8_SexualHarassmentPolicy

8_SexualHarassmentPolicy - The definition of sexual...

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Unformatted text preview: The definition of sexual harassment includes many forms of offensive behavior. Department of Fair Employment and Housing An employer might avoid liability if the harasser is not in a position of authority, such as a lead, supervisor, manager or agent; the employer had no knowledge of the harassment; there was a program to prevent harassment; and once aware of any harassment, the employer took immediate and appropriate corrective action to stop the harassment. Filing a Complaint Employees or job applicants who believe that they have been sexually harassed may file a complaint of discrimination with DFEH within one year of the harassment. DFEH serves as a neutral fact-finder and attempts to help the parties voluntarily resolve disputes. If DFEH finds sufficient evidence to establish discrimination occurred and settlement efforts fail, the Department may file a formal accusation. The accusation will lead to either a public hearing before the Fair Employment and Housing Commission or a lawsuit filed by DFEH on behalf of the complaining party. If the Commission finds that discrimination has occurred, it can order remedies including: Fines or damages for emotional distress from each employer or person found to have violated the law Hiring or reinstatement Back pay or promotion Changes in the policies or practices of the involved employer Employees can also pursue the matter through a private lawsuit in civil court after a complaint has been filed with DFEH and a Right-to-Sue Notice has been issued. For more information, see DFEH publication 159 "Guide for Complainants and Respondents." Sexual Harassment The Facts About Sexual Harassment The Fair Employment and Housing Act (FEHA) defines sexual harassment as harassment based on sex or of a sexual nature; gender harassment; and harassment based on pregnancy, childbirth, or related medical conditions. The definition of sexual harassment includes many forms of offensive behavior, including harassment of a person of the same gender as the harasser. The following is a partial list of types of sexual harassment: Unwanted sexual advances For more information, contact DFEH toll free at (800) 884-1684 TTY number at (800) 700-2320 or visit our web site at www.dfeh.ca.gov In accordance with the California Government Code and ADA requirements, this publication can be made available in Braille, large print, computer disk, or tape cassette as a disability-related reasonable accommodation for an individual with a disability. To discuss how to receive a copy of this publication in an alternative format, please contact DFEH at the numbers above. Offering employment benefits in exchange for sexual favors Actual or threatened retaliation Leering; making sexual gestures; or displaying sexually suggestive objects, pictures, cartoons, or posters Making or using derogatory comments, epithets, slurs, or jokes Sexual comments including graphic comments about an individual's body; sexually degrading words used to describe an individual; or suggestive or obscene letters, notes, or invitations Physical touching or assault, as well as impeding or blocking movements State of California Department of Fair Employment & Housing DFEH-185 (04/04) The mission of the Department of Fair Employment and Housing is to protect the people of California from unlawful discrimination in employment, housing and public accommodations, and from the perpetration of acts of hate violence. Employers' Obligations All employers must take the following actions against harassment: Take all reasonable steps to prevent discrimination and harassment from occurring. If harassment does occur, take effective action to stop any further harassment and to correct any effects of the harassment. Develop and implement a sexual harassment prevention policy with a procedure for employees to make complaints and for the employer to investigate complaints. Policies should include provisions to: appropriate action to stop the harassment and ensure it will not continue The employer must also communicate to the complainant that action has been taken to stop the harassment from recurring. Finally, appropriate steps must be taken to remedy the complainant's damages, if any. Post the Department of Fair Employment and Housing (DFEH) employment poster (DFEH 162) in the workplace (available through the DFEH toll-free number [800] 884-1684 or web site). Distribute an information sheet on sexual harassment to all employees. An employer may either distribute this pamphlet (DFEH 185) or develop an equivalent document that meets the requirements of Government Code section 12950(b). This pamphlet may be duplicated in any quantity. However, this pamphlet is not to be used in place of a sexual harassment prevention policy, which all employers are required to have. All employees should be made aware of the seriousness of violations of the sexual harassment policy. Supervisory personnel should be educated about their specific responsibilities. All employees must be cautioned against using peer pressure to discourage harassment victims from complaining. A program to eliminate sexual harassment from the workplace is not only required by law, but is the most practical way for an employer to avoid or limit liability if harassment should occur despite preventive efforts. Employer Liability All employers, regardless of the number of employees, are covered by the harassment section of the FEHA. Employers are generally liable for harassment by their supervisors or agents. Harassers, including both supervisory and nonsupervisory personnel, may be held personally liable for harassing an employee or coworker or for aiding and abetting harassment. Additionally, the law requires employers to take "all reasonable steps to prevent harassment from occurring." If an employer has failed to take such preventive measures, that employer can be held liable for the harassment. A victim may be entitled to damages, even though no employment opportunity has been denied and there is no actual loss of pay or benefits. In addition, if an employer knows or should have known that a nonemployee (e.g. client or customer) has sexually harassed an employee, applicant, or person providing services for the employer and fails to take immediate and appropriate corrective action, the employer may be held liable for the actions of the nonemployee. Fully inform the complainant of his/her rights and any obligations to secure those rights. Fully and effectively investigate. The investigation must be thorough, objective, and complete. Anyone with information regarding the matter should be interviewed. A determination must be made and the results communicated to the complainant, to the alleged harasser and, as appropriate, to all others directly concerned. Take prompt and effective corrective action if the harassment allegations are proven. The employer must take ...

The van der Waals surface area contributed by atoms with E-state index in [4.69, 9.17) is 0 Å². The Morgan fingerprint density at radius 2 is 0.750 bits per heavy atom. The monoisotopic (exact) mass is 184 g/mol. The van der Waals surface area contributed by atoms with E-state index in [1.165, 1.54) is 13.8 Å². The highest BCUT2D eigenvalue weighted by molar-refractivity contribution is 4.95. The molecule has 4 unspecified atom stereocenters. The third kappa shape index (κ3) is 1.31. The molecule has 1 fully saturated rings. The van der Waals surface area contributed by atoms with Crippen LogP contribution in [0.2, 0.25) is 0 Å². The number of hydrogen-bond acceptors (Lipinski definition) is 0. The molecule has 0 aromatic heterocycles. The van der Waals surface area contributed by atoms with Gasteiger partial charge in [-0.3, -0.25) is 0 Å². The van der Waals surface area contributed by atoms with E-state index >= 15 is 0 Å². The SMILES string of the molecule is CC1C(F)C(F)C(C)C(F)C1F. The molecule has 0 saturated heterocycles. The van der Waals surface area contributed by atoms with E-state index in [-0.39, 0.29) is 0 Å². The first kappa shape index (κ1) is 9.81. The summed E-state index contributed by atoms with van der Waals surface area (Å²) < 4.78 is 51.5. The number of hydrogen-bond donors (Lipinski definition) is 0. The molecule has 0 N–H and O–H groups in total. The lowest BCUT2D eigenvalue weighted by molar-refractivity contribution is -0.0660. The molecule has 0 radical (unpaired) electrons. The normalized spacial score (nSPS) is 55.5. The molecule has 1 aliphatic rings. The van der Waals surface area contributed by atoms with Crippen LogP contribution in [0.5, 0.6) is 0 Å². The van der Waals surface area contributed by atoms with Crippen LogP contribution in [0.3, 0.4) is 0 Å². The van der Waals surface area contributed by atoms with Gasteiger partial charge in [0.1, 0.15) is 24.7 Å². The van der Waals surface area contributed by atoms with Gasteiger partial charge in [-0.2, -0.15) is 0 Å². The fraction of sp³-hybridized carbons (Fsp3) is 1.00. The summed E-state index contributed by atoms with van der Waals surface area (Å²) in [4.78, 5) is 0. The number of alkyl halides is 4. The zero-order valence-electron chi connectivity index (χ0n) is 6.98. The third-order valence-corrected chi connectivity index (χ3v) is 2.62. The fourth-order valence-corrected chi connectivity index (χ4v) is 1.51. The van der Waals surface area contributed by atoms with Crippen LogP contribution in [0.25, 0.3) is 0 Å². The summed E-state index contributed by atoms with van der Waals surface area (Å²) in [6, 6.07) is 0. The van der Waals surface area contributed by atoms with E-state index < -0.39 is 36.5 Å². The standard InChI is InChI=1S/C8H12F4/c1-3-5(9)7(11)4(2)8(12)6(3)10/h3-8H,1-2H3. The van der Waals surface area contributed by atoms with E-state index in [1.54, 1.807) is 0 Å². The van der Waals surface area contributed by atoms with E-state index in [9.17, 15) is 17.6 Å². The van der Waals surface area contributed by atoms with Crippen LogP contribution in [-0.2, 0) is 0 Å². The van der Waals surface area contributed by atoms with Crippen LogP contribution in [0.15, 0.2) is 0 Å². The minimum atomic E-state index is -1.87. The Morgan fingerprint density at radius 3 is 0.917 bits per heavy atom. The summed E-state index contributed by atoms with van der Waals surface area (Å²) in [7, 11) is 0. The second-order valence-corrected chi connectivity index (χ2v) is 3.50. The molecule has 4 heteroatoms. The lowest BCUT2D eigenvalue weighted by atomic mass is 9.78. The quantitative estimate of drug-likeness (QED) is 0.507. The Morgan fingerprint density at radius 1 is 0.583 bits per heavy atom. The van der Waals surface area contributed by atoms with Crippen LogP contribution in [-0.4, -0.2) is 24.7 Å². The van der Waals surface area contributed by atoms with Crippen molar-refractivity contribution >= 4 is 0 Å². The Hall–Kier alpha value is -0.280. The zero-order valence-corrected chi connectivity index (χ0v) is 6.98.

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This note was uploaded on 10/11/2008 for the course ECE 151 taught by Professor Truman during the Spring '08 term at Duke.